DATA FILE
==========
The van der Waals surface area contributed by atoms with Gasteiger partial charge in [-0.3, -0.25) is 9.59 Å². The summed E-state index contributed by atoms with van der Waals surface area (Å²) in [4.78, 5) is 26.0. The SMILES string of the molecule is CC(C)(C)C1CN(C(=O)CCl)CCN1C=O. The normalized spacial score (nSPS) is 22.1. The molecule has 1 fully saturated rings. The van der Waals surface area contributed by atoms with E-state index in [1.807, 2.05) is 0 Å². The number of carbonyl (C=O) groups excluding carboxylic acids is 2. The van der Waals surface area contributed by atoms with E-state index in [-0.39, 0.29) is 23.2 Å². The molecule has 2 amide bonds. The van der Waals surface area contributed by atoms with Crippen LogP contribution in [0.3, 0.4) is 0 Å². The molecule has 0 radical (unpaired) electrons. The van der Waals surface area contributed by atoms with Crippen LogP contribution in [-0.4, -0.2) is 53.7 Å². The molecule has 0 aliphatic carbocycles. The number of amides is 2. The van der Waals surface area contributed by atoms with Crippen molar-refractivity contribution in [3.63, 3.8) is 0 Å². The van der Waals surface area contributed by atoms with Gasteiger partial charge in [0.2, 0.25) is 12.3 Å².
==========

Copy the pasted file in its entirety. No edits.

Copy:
The van der Waals surface area contributed by atoms with Gasteiger partial charge in [-0.3, -0.25) is 9.59 Å². The summed E-state index contributed by atoms with van der Waals surface area (Å²) in [4.78, 5) is 26.0. The SMILES string of the molecule is CC(C)(C)C1CN(C(=O)CCl)CCN1C=O. The normalized spacial score (nSPS) is 22.1. The molecule has 1 fully saturated rings. The van der Waals surface area contributed by atoms with E-state index in [1.807, 2.05) is 0 Å². The number of carbonyl (C=O) groups excluding carboxylic acids is 2. The van der Waals surface area contributed by atoms with E-state index in [-0.39, 0.29) is 23.2 Å². The molecule has 2 amide bonds. The van der Waals surface area contributed by atoms with Crippen LogP contribution in [0.3, 0.4) is 0 Å². The molecule has 0 radical (unpaired) electrons. The van der Waals surface area contributed by atoms with Crippen LogP contribution in [-0.4, -0.2) is 53.7 Å². The molecule has 0 aliphatic carbocycles. The number of amides is 2. The van der Waals surface area contributed by atoms with Crippen molar-refractivity contribution in [3.63, 3.8) is 0 Å². The van der Waals surface area contributed by atoms with Gasteiger partial charge in [0.2, 0.25) is 12.3 Å².